Detecting and Preventing F5 Big-IP Critical Vulnerability – CVE-2022-1388

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F5, Inc. is an American technology company specializing in application delivery and security products, it also has a market share of 10.42% in the load-balancers market. The company publicly disclosed the very high-profile vulnerabilities affecting a wide range of its Big-IP products and it is being constantly updated on the vendor site. The disclosure includes 1 critical and 41 other vulnerabilities.


The unexpected disclosure caught the organizations that use F5 BIP-IP products unprepared. Many organizations reported that their org—detected active exploits related to this vulnerability when the vulnerability was first revealed to the public.

ProductBranchVersions are known to be vulnerableFixes introduced inSeverity
BIG-IP (all modules)17.XNone17.0.0Critical, 9.8
BIG-IP (all modules)16.X16.1.0 – 16.1.216.1.2.2Critical, 9.8
BIG-IP (all modules)15.X15.1.0 – 15.1.515.1.5.1Critical, 9.8
BIG-IP (all modules)14.X14.1.0 – 14.1.414.1.4.6Critical, 9.8
BIG-IP (all modules)13.X13.1.0 – 13.1.413.1.5Critical, 9.8
BIG-IP (all modules)12.X12.1.0 – 12.1.6Will not fixCritical, 9.8
BIG-IP (all modules)11.X11.6.1 – 11.6.5Will not fixCritical, 9.8
@Source f5.com

Here in this article, we will crackdown, on the most critical vulnerability in this F5 disclosure.

CVE-IDCVSS Base ScoreWeakness EnumerationShort Description
CVE-2022-13889.8 (CRITICAL)Missing Authentication for Critical FunctionAn undisclosed request may bypass iControl REST authentication.
@Source nvd.nist.gov

Exploit Breakdown:

  • A vulnerability in its authentication and policy function allows malicious third parties to send crafted requests to bypass iControl Rest authentication.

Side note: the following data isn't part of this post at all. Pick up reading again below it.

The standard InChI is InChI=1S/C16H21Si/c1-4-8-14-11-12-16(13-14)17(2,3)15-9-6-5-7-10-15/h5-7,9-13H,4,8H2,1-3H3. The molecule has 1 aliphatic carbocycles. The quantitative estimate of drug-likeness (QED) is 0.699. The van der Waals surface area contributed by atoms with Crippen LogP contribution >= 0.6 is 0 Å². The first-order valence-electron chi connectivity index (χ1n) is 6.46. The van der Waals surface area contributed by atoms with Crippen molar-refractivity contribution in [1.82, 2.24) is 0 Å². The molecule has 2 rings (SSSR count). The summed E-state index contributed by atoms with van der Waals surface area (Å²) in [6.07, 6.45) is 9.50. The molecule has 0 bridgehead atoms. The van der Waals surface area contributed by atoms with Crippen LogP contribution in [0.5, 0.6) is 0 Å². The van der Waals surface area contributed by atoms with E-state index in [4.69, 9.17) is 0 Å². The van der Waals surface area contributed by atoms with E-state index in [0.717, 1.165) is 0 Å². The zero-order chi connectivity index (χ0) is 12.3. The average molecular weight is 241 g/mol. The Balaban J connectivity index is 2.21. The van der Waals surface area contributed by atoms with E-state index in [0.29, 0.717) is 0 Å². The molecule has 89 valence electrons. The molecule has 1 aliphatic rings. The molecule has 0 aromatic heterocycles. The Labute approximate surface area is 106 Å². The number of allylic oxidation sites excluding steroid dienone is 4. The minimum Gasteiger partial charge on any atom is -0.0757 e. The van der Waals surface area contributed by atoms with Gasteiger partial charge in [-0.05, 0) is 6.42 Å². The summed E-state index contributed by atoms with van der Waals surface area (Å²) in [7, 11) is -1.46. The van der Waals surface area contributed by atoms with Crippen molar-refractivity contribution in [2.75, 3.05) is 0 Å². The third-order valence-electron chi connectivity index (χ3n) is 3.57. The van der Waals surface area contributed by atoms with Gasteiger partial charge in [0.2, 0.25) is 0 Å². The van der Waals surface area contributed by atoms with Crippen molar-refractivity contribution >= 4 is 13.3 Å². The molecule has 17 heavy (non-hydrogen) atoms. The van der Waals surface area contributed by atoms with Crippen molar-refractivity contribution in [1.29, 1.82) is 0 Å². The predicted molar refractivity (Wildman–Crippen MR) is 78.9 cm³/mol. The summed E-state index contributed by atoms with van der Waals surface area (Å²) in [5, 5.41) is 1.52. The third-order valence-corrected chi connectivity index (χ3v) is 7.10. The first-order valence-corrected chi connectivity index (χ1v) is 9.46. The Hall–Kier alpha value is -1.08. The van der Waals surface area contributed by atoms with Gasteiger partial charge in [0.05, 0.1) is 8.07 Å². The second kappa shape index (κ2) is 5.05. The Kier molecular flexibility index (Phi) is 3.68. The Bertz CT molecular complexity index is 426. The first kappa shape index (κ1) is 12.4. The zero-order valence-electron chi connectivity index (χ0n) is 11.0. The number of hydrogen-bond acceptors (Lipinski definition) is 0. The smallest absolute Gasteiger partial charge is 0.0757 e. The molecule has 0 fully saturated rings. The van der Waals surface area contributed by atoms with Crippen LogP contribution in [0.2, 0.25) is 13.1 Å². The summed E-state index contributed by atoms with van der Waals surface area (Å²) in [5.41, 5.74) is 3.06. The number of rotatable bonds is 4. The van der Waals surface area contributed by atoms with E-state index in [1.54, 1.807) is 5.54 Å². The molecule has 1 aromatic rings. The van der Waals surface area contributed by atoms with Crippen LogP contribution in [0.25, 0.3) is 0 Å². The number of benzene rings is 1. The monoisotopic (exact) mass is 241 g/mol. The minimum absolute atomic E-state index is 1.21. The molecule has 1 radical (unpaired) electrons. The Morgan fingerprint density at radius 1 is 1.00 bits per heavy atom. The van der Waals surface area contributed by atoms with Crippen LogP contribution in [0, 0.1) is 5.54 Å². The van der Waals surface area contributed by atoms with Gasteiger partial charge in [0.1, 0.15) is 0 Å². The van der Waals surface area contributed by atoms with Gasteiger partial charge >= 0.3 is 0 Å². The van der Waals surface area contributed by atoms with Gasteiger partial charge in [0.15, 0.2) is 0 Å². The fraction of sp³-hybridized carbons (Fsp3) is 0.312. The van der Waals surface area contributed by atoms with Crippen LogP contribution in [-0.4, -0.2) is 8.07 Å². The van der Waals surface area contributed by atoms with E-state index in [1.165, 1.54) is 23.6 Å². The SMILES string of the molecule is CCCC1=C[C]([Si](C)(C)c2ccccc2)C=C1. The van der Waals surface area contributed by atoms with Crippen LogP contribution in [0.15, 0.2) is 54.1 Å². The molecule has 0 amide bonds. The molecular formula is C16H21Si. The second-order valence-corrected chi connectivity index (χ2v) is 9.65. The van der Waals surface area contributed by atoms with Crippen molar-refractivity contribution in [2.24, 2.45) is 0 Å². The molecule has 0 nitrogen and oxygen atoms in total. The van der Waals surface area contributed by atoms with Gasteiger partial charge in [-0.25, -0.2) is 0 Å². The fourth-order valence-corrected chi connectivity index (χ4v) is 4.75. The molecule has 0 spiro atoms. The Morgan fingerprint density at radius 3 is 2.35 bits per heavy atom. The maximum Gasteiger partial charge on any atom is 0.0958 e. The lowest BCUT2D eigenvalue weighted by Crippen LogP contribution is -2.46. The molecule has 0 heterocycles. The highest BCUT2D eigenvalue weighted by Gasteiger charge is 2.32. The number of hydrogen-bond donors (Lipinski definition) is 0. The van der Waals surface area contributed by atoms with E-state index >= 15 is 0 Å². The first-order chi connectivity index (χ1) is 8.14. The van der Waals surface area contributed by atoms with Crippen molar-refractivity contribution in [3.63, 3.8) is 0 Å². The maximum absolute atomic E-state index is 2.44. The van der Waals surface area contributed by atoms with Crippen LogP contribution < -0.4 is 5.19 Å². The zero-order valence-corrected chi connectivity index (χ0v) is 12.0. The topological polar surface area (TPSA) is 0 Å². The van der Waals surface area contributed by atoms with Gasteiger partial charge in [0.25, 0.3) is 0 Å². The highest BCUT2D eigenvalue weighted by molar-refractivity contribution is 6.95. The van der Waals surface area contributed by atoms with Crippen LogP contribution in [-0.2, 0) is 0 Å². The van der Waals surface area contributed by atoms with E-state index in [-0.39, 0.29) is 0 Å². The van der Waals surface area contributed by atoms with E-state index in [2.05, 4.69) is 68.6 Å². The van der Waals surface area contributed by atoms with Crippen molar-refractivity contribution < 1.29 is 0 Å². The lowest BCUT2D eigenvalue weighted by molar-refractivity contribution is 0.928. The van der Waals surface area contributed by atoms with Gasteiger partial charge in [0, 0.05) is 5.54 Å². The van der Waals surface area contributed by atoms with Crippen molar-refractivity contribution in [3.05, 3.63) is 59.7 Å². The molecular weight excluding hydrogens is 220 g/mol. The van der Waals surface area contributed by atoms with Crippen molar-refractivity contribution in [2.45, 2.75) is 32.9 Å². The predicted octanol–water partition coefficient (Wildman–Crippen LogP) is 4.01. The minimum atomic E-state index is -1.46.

• For this vulnerability, no user interaction is required, anyone with network access to the BIG-IP system through a management port or self IP adders can send the request and gain admin access, which is also capable of executing system commands, creating/deleting files, and disabling services.
  • In BIG-IP solutions, the interface mgmt/tm/util/bash provides functionality to execute bash or tmsh commends over the remote. This function is commonly known as BIG-IP iControl REST service.
  • The exploit works by sending a crafted HTTP POST request to “mgmt/tm/util/bash” URL of the BIG-IP appliance/service. Along with required Headers (Authentication. Connection, X-F5-Auth-Token)
HTTP POST Requests with commands
@source gitbut.com/alt3kx
  • “YWRtaW46” is base64 encoded data for “admin:” and Required commands are sent to devices through the HTTP POST body.
  • But providing the above-unexpected values to connection and X-F5-Auth-Token, we can easily bypass the authentication validation.

The response from the BIG-IP REST endpoint will contain the result for the above-given commands.

HTTP response with requested command results
@source gitbut.com/alt3kx

Question: How to identify if a BIG-IP product used by your organization is vulnerable or not?

  1. Log in to the TMOS Shell (tmsh) by entering the following command
  2. Enter the following command:
show /sys version